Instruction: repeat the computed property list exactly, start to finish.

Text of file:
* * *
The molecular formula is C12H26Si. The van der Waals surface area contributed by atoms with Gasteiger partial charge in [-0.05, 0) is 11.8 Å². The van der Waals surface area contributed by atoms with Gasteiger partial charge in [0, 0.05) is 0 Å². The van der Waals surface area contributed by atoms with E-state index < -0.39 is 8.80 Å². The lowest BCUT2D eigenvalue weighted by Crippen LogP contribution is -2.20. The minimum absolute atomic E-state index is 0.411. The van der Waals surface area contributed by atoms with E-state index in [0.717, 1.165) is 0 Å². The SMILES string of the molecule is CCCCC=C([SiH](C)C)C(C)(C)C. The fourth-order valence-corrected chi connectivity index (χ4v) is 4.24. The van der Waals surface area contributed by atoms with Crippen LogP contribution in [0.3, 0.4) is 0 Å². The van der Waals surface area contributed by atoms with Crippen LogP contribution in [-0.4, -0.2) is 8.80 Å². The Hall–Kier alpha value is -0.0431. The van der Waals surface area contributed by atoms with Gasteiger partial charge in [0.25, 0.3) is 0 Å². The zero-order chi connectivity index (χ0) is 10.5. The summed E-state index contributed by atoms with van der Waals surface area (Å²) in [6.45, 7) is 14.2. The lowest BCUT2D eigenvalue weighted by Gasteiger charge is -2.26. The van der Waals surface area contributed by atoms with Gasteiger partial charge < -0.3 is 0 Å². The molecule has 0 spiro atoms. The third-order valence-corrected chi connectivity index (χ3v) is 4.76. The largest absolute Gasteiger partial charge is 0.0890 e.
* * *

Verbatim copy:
The molecular formula is C12H26Si. The van der Waals surface area contributed by atoms with Gasteiger partial charge in [-0.05, 0) is 11.8 Å². The van der Waals surface area contributed by atoms with Gasteiger partial charge in [0, 0.05) is 0 Å². The van der Waals surface area contributed by atoms with E-state index < -0.39 is 8.80 Å². The lowest BCUT2D eigenvalue weighted by Crippen LogP contribution is -2.20. The minimum absolute atomic E-state index is 0.411. The van der Waals surface area contributed by atoms with E-state index in [0.717, 1.165) is 0 Å². The SMILES string of the molecule is CCCCC=C([SiH](C)C)C(C)(C)C. The fourth-order valence-corrected chi connectivity index (χ4v) is 4.24. The van der Waals surface area contributed by atoms with Crippen LogP contribution in [0.3, 0.4) is 0 Å². The van der Waals surface area contributed by atoms with Crippen LogP contribution in [-0.4, -0.2) is 8.80 Å². The Hall–Kier alpha value is -0.0431. The van der Waals surface area contributed by atoms with Gasteiger partial charge in [0.25, 0.3) is 0 Å². The zero-order chi connectivity index (χ0) is 10.5. The summed E-state index contributed by atoms with van der Waals surface area (Å²) in [6.45, 7) is 14.2. The lowest BCUT2D eigenvalue weighted by Gasteiger charge is -2.26. The van der Waals surface area contributed by atoms with Gasteiger partial charge < -0.3 is 0 Å². The molecule has 0 spiro atoms. The third-order valence-corrected chi connectivity index (χ3v) is 4.76. The largest absolute Gasteiger partial charge is 0.0890 e.